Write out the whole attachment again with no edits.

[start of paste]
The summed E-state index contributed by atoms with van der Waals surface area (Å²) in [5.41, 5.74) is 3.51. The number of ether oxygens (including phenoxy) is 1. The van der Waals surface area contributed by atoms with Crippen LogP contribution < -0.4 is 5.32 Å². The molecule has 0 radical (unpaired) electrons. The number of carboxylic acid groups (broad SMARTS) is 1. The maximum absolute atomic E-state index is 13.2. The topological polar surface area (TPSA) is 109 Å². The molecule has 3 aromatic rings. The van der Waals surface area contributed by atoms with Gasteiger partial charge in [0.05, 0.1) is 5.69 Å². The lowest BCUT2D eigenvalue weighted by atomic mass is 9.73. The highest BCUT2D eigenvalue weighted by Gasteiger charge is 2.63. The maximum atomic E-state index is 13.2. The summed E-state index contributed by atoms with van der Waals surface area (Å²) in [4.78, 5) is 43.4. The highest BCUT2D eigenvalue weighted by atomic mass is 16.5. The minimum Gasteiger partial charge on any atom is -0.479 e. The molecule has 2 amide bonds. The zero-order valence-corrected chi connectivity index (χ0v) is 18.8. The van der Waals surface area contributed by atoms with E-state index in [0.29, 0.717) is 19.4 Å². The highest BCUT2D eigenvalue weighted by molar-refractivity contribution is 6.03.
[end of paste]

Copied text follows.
The summed E-state index contributed by atoms with van der Waals surface area (Å²) in [5.41, 5.74) is 3.51. The number of ether oxygens (including phenoxy) is 1. The van der Waals surface area contributed by atoms with Crippen LogP contribution < -0.4 is 5.32 Å². The molecule has 0 radical (unpaired) electrons. The number of carboxylic acid groups (broad SMARTS) is 1. The maximum absolute atomic E-state index is 13.2. The topological polar surface area (TPSA) is 109 Å². The molecule has 3 aromatic rings. The van der Waals surface area contributed by atoms with Gasteiger partial charge in [0.05, 0.1) is 5.69 Å². The lowest BCUT2D eigenvalue weighted by atomic mass is 9.73. The highest BCUT2D eigenvalue weighted by Gasteiger charge is 2.63. The maximum atomic E-state index is 13.2. The summed E-state index contributed by atoms with van der Waals surface area (Å²) in [4.78, 5) is 43.4. The highest BCUT2D eigenvalue weighted by atomic mass is 16.5. The minimum Gasteiger partial charge on any atom is -0.479 e. The molecule has 2 amide bonds. The zero-order valence-corrected chi connectivity index (χ0v) is 18.8. The van der Waals surface area contributed by atoms with E-state index in [0.29, 0.717) is 19.4 Å². The highest BCUT2D eigenvalue weighted by molar-refractivity contribution is 6.03.